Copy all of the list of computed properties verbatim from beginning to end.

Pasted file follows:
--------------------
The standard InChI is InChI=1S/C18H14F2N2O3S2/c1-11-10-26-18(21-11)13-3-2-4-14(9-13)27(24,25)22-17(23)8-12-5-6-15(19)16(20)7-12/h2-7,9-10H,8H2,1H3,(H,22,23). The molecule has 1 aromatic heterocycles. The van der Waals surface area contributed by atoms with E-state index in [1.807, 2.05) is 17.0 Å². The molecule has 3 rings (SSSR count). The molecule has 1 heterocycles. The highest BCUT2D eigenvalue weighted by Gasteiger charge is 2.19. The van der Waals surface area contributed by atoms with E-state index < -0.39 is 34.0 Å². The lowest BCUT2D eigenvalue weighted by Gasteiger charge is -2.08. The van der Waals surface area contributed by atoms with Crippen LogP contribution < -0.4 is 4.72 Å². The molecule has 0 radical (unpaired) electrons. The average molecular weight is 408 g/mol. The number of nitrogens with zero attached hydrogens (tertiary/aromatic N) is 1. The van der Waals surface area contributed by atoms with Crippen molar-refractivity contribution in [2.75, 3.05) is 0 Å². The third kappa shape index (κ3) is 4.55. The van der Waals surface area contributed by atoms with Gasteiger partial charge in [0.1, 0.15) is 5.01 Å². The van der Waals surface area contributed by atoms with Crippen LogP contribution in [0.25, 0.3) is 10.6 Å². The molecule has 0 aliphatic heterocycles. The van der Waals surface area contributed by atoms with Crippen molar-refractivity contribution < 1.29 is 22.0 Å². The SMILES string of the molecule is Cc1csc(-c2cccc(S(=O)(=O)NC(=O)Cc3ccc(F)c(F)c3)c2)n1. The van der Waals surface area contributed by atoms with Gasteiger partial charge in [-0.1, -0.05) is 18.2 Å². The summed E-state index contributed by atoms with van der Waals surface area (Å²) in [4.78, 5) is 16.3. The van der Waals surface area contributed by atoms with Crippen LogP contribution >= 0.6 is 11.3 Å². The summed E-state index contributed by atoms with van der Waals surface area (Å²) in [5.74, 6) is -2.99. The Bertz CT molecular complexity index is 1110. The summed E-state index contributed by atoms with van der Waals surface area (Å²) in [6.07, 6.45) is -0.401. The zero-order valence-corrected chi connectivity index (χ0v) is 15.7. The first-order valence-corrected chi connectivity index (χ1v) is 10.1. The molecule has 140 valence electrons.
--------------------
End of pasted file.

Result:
The standard InChI is InChI=1S/C18H14F2N2O3S2/c1-11-10-26-18(21-11)13-3-2-4-14(9-13)27(24,25)22-17(23)8-12-5-6-15(19)16(20)7-12/h2-7,9-10H,8H2,1H3,(H,22,23). The molecule has 1 aromatic heterocycles. The van der Waals surface area contributed by atoms with E-state index in [1.807, 2.05) is 17.0 Å². The molecule has 3 rings (SSSR count). The molecule has 1 heterocycles. The highest BCUT2D eigenvalue weighted by Gasteiger charge is 2.19. The van der Waals surface area contributed by atoms with E-state index < -0.39 is 34.0 Å². The lowest BCUT2D eigenvalue weighted by Gasteiger charge is -2.08. The van der Waals surface area contributed by atoms with Crippen LogP contribution < -0.4 is 4.72 Å². The molecule has 0 radical (unpaired) electrons. The average molecular weight is 408 g/mol. The number of nitrogens with zero attached hydrogens (tertiary/aromatic N) is 1. The van der Waals surface area contributed by atoms with Crippen molar-refractivity contribution in [2.75, 3.05) is 0 Å². The third kappa shape index (κ3) is 4.55. The van der Waals surface area contributed by atoms with Gasteiger partial charge in [0.1, 0.15) is 5.01 Å². The van der Waals surface area contributed by atoms with Crippen LogP contribution in [0.25, 0.3) is 10.6 Å². The molecule has 0 aliphatic heterocycles. The van der Waals surface area contributed by atoms with Crippen molar-refractivity contribution < 1.29 is 22.0 Å². The SMILES string of the molecule is Cc1csc(-c2cccc(S(=O)(=O)NC(=O)Cc3ccc(F)c(F)c3)c2)n1. The van der Waals surface area contributed by atoms with Gasteiger partial charge in [-0.1, -0.05) is 18.2 Å². The summed E-state index contributed by atoms with van der Waals surface area (Å²) in [4.78, 5) is 16.3. The van der Waals surface area contributed by atoms with Crippen LogP contribution >= 0.6 is 11.3 Å². The summed E-state index contributed by atoms with van der Waals surface area (Å²) in [5.74, 6) is -2.99. The Bertz CT molecular complexity index is 1110. The summed E-state index contributed by atoms with van der Waals surface area (Å²) in [6.07, 6.45) is -0.401. The zero-order valence-corrected chi connectivity index (χ0v) is 15.7. The first-order valence-corrected chi connectivity index (χ1v) is 10.1. The molecule has 140 valence electrons.